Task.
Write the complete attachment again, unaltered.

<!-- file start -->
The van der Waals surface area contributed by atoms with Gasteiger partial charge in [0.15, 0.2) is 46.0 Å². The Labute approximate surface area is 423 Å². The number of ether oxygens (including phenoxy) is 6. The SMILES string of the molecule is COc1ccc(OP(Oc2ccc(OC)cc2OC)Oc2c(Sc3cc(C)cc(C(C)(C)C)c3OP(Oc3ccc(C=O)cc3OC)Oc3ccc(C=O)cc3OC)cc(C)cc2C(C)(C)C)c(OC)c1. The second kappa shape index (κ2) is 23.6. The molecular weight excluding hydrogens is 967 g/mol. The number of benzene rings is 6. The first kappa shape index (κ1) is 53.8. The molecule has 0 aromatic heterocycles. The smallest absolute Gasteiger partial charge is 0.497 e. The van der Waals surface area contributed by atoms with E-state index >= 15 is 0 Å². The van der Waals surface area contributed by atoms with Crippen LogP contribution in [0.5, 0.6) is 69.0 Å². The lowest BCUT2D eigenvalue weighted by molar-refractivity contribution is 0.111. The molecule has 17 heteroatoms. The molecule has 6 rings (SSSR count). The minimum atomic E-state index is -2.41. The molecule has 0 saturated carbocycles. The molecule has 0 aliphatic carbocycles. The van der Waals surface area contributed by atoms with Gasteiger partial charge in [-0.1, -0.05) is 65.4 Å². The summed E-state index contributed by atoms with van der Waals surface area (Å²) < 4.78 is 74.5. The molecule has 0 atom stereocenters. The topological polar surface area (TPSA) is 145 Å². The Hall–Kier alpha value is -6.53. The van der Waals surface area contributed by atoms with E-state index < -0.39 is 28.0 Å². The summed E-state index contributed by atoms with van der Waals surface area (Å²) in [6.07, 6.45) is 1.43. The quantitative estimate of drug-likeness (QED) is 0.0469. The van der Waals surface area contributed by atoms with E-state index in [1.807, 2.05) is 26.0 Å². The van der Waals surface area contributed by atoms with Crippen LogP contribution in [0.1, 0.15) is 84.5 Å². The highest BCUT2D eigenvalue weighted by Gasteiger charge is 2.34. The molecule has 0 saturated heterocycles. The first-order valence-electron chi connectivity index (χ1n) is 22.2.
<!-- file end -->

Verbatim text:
The van der Waals surface area contributed by atoms with Gasteiger partial charge in [0.15, 0.2) is 46.0 Å². The Labute approximate surface area is 423 Å². The number of ether oxygens (including phenoxy) is 6. The SMILES string of the molecule is COc1ccc(OP(Oc2ccc(OC)cc2OC)Oc2c(Sc3cc(C)cc(C(C)(C)C)c3OP(Oc3ccc(C=O)cc3OC)Oc3ccc(C=O)cc3OC)cc(C)cc2C(C)(C)C)c(OC)c1. The second kappa shape index (κ2) is 23.6. The molecular weight excluding hydrogens is 967 g/mol. The number of benzene rings is 6. The first kappa shape index (κ1) is 53.8. The molecule has 0 aromatic heterocycles. The smallest absolute Gasteiger partial charge is 0.497 e. The van der Waals surface area contributed by atoms with E-state index >= 15 is 0 Å². The van der Waals surface area contributed by atoms with Crippen LogP contribution in [0.5, 0.6) is 69.0 Å². The lowest BCUT2D eigenvalue weighted by molar-refractivity contribution is 0.111. The molecule has 17 heteroatoms. The molecule has 6 rings (SSSR count). The minimum atomic E-state index is -2.41. The molecule has 0 saturated carbocycles. The molecule has 0 aliphatic carbocycles. The van der Waals surface area contributed by atoms with Gasteiger partial charge in [-0.1, -0.05) is 65.4 Å². The summed E-state index contributed by atoms with van der Waals surface area (Å²) < 4.78 is 74.5. The molecule has 0 atom stereocenters. The topological polar surface area (TPSA) is 145 Å². The Hall–Kier alpha value is -6.53. The van der Waals surface area contributed by atoms with E-state index < -0.39 is 28.0 Å². The summed E-state index contributed by atoms with van der Waals surface area (Å²) in [6.07, 6.45) is 1.43. The quantitative estimate of drug-likeness (QED) is 0.0469. The van der Waals surface area contributed by atoms with E-state index in [1.807, 2.05) is 26.0 Å². The van der Waals surface area contributed by atoms with Crippen LogP contribution in [0.1, 0.15) is 84.5 Å². The highest BCUT2D eigenvalue weighted by Gasteiger charge is 2.34. The molecule has 0 saturated heterocycles. The first-order valence-electron chi connectivity index (χ1n) is 22.2.